The Leaves
by Barnali Saha

I often wonder how the little stretch of green looks different everyday. Sometimes on sunny gold morns it is a brilliant shade of sap green, and sometimes on cloudy afternoons and dusky evenings it is grumpy and plain old sad. I especially think a lot about the fallen leaves that lie like dead copses in a battle ground. They have been lying there for God knows how long; I wonder why somebody doesn't remove them. I guess people just do not pay any attention to those undying dead leaves. They are an eyesore to me. Everyday I just have to look at their ugly scary faces gazing at me with their bulbous lids.Oh! I cannot stand them. Look at them now after feeding on a sumptuous lunch of healthy afternoon rain, they are fat and brown. One of them, which is especially closer to my view, is contorted like a man who had fallen off a roof and had twisted his limbs.

Seasons come and seasons go and we try to skip our grieves to adapt ourselves to the new season and forget about the old one. But every time we do that we end up realizing that we were stupid enough to forget something that is downright unforgettable. These leaves are the lost characters of one such despicable mortal psychomyth one which has no ending. One which is always there, everyday to remind em of my failures.

I often feel that they are immutable and therefore indestructible. Sometimes when I sit next to the glass window and see them almost on the verge of diminishing under the blades of green grass, I feel so relieved. The very idea that may be it is time for them to be annihilated from my view, naturally, is enough to excite my delightful imagination. I arrange my thoughts of a crisp green meadow with no dead leaf topping on it. Oh! how attractive the green is with no blemished leaf peopling its face. I almost get intoxicated with desire. But the annihilation never happens. Every time the morning dies down and evening licks its lips and the frowning leaves are always there , disheveled and dead as always.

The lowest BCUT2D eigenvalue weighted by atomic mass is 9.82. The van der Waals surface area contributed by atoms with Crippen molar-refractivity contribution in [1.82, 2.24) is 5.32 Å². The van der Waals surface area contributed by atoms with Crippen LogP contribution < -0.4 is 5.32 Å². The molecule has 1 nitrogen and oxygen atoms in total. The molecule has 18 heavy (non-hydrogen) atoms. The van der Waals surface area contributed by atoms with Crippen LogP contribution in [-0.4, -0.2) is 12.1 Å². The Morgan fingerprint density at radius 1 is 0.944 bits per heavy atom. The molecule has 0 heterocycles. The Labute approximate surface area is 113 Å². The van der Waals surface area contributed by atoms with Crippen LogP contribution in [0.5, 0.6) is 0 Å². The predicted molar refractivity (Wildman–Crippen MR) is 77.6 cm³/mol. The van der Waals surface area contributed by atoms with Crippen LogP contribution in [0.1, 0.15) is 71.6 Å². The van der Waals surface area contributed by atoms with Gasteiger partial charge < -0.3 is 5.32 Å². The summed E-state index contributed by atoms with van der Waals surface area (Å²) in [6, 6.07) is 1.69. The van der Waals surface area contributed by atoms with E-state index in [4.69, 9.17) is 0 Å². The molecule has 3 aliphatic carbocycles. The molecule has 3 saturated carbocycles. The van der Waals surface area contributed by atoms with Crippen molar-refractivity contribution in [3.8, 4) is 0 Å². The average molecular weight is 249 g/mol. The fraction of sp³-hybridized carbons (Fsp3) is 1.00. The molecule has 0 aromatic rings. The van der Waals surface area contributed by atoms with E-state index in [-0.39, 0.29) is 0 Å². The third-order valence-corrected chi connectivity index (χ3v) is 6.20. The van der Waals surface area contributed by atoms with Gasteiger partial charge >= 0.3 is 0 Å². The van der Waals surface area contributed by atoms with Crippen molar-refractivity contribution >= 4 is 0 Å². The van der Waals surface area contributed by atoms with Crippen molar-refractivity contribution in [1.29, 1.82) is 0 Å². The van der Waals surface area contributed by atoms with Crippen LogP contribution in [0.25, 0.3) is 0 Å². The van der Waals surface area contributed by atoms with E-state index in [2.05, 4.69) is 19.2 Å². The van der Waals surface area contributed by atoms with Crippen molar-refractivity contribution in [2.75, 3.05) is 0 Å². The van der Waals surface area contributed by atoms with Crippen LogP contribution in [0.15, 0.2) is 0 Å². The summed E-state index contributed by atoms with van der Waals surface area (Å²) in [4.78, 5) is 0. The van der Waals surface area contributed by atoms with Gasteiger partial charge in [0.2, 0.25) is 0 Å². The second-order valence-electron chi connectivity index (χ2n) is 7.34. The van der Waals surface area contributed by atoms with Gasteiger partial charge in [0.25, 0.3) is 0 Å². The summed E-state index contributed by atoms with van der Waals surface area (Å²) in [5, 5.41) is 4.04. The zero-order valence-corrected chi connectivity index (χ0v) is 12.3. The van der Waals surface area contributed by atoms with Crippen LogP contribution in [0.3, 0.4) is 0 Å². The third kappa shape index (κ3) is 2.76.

I look at them, dumbfounded, trying to decipher their meaning of their cruel presence. I always knew that when your little drama of life ends you are no longer a active protagonist in our society. You are eliminated from the game, your being is abscised. You have no work in the world anymore; this is the natural order, one that you must punctiliously follow.
It is understandable for you to question the established order; but what is the use? You are no saint, no politician either, mere dead leaves. In any case your exaggerated and unnatural presence is invisible to most of the world. They all strive to eliminate your misleading moves. Moves, ha! Only if you could move. All you do is lie in that sloppy grass bed and stare at me with hat strange look. As if you expect me to manipulate your delightful half-dead-half- alive scheme. Leave those artful pretenses for God's sake. I am not interested in your miscellaneous defunct facts. What use are your trifles to me? Your illogical presence. Nobody would ever notice you; what revelation can 'You' bring?

See, you cannot even speak.You, a mass of uncharacteristic retrograded melody. You would lie there forever, although I so wish that you wouldn't. You would skillfully kill the green grass with your cantankerous touch and nobody would notice it. The grass would never spring to life, not even in summer. They are destined to die, each one of them, and stare at me, just like you, with their cold dead eyes.

Barnali:  I am a creative writer from Kolkata, India. Currently I am living in Nashville, Tennessee, USA. I enjoy writing short stories, travelogues and articles on social issues. My works have been published in The Statesman, The Indian Express, Woman's Era, DNA-ME, and Muse India Literary Journal in India and in Mused--Bella Online Literary Review, Long Story Short, Pens on Fire, Many Midnights, and Palki in the USA. I would like to submit one of my latest short stories (The Leaves) for your perusal. I'll be obliged if you kindly consider my contribution for your highly esteemed literary magazine. Contact Barnali.